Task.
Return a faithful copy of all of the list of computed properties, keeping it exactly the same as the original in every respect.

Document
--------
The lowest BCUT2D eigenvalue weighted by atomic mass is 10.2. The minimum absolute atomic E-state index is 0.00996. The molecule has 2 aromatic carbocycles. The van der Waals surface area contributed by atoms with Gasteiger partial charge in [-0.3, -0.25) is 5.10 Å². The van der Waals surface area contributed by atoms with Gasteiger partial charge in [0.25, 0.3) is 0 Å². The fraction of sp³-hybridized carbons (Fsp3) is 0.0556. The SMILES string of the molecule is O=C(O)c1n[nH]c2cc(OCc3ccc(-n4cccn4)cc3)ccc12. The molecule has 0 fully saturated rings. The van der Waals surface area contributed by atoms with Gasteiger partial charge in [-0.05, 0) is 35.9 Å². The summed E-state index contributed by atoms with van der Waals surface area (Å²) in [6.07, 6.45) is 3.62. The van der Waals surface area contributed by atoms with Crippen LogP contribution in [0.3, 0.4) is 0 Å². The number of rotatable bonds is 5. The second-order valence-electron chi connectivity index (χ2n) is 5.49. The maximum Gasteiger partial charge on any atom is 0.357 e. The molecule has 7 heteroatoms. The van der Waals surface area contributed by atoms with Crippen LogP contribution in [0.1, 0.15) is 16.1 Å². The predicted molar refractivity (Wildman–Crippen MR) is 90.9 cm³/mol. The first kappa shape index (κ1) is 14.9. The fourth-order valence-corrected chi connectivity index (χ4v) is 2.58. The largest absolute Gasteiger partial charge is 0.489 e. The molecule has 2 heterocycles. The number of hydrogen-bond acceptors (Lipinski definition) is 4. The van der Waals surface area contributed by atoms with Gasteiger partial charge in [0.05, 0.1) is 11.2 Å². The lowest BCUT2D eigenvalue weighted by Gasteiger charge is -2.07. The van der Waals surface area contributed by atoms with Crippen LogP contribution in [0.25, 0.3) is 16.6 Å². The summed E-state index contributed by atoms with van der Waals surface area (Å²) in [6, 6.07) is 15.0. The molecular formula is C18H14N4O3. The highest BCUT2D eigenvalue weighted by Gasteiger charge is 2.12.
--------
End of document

The lowest BCUT2D eigenvalue weighted by atomic mass is 10.2. The minimum absolute atomic E-state index is 0.00996. The molecule has 2 aromatic carbocycles. The van der Waals surface area contributed by atoms with Gasteiger partial charge in [-0.3, -0.25) is 5.10 Å². The van der Waals surface area contributed by atoms with Gasteiger partial charge in [0.25, 0.3) is 0 Å². The fraction of sp³-hybridized carbons (Fsp3) is 0.0556. The SMILES string of the molecule is O=C(O)c1n[nH]c2cc(OCc3ccc(-n4cccn4)cc3)ccc12. The molecule has 0 fully saturated rings. The van der Waals surface area contributed by atoms with Gasteiger partial charge in [-0.05, 0) is 35.9 Å². The summed E-state index contributed by atoms with van der Waals surface area (Å²) in [6.07, 6.45) is 3.62. The van der Waals surface area contributed by atoms with Crippen LogP contribution in [0.3, 0.4) is 0 Å². The number of rotatable bonds is 5. The second-order valence-electron chi connectivity index (χ2n) is 5.49. The maximum Gasteiger partial charge on any atom is 0.357 e. The molecule has 7 heteroatoms. The van der Waals surface area contributed by atoms with Crippen LogP contribution in [0.1, 0.15) is 16.1 Å². The predicted molar refractivity (Wildman–Crippen MR) is 90.9 cm³/mol. The first kappa shape index (κ1) is 14.9. The fourth-order valence-corrected chi connectivity index (χ4v) is 2.58. The largest absolute Gasteiger partial charge is 0.489 e. The molecule has 2 heterocycles. The number of hydrogen-bond acceptors (Lipinski definition) is 4. The van der Waals surface area contributed by atoms with Gasteiger partial charge in [0.05, 0.1) is 11.2 Å². The lowest BCUT2D eigenvalue weighted by Gasteiger charge is -2.07. The van der Waals surface area contributed by atoms with Crippen LogP contribution in [0.25, 0.3) is 16.6 Å². The summed E-state index contributed by atoms with van der Waals surface area (Å²) in [6, 6.07) is 15.0. The molecular formula is C18H14N4O3. The highest BCUT2D eigenvalue weighted by Gasteiger charge is 2.12.